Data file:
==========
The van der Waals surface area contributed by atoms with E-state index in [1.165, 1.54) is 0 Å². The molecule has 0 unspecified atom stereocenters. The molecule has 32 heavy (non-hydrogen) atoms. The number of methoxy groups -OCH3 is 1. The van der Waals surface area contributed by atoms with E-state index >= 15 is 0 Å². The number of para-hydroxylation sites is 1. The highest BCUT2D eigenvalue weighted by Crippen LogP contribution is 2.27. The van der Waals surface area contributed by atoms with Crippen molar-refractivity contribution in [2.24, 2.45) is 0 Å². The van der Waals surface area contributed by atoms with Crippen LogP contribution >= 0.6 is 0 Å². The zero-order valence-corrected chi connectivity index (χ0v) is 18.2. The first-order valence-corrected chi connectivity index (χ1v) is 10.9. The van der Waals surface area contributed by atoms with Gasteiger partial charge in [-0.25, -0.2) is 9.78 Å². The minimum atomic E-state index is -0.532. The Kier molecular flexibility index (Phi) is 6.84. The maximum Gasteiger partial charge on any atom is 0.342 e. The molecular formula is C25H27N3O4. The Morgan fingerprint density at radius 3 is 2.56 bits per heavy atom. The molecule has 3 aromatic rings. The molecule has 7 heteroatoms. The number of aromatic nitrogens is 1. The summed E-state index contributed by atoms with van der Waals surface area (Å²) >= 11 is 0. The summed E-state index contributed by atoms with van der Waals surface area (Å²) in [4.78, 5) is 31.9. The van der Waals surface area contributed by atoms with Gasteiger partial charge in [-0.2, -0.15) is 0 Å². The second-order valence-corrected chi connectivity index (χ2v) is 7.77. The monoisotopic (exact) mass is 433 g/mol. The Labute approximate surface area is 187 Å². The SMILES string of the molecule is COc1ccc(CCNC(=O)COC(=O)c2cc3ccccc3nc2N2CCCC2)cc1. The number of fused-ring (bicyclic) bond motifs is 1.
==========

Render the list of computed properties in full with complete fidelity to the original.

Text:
The van der Waals surface area contributed by atoms with E-state index in [1.165, 1.54) is 0 Å². The molecule has 0 unspecified atom stereocenters. The molecule has 32 heavy (non-hydrogen) atoms. The number of methoxy groups -OCH3 is 1. The van der Waals surface area contributed by atoms with E-state index >= 15 is 0 Å². The number of para-hydroxylation sites is 1. The highest BCUT2D eigenvalue weighted by Crippen LogP contribution is 2.27. The van der Waals surface area contributed by atoms with Crippen molar-refractivity contribution in [2.24, 2.45) is 0 Å². The van der Waals surface area contributed by atoms with Crippen LogP contribution >= 0.6 is 0 Å². The zero-order valence-corrected chi connectivity index (χ0v) is 18.2. The first-order valence-corrected chi connectivity index (χ1v) is 10.9. The van der Waals surface area contributed by atoms with Gasteiger partial charge in [-0.25, -0.2) is 9.78 Å². The minimum atomic E-state index is -0.532. The Kier molecular flexibility index (Phi) is 6.84. The maximum Gasteiger partial charge on any atom is 0.342 e. The molecular formula is C25H27N3O4. The Morgan fingerprint density at radius 3 is 2.56 bits per heavy atom. The molecule has 3 aromatic rings. The molecule has 7 heteroatoms. The number of aromatic nitrogens is 1. The summed E-state index contributed by atoms with van der Waals surface area (Å²) >= 11 is 0. The summed E-state index contributed by atoms with van der Waals surface area (Å²) in [4.78, 5) is 31.9. The van der Waals surface area contributed by atoms with Gasteiger partial charge in [-0.2, -0.15) is 0 Å². The second-order valence-corrected chi connectivity index (χ2v) is 7.77. The monoisotopic (exact) mass is 433 g/mol. The Labute approximate surface area is 187 Å². The SMILES string of the molecule is COc1ccc(CCNC(=O)COC(=O)c2cc3ccccc3nc2N2CCCC2)cc1. The number of fused-ring (bicyclic) bond motifs is 1.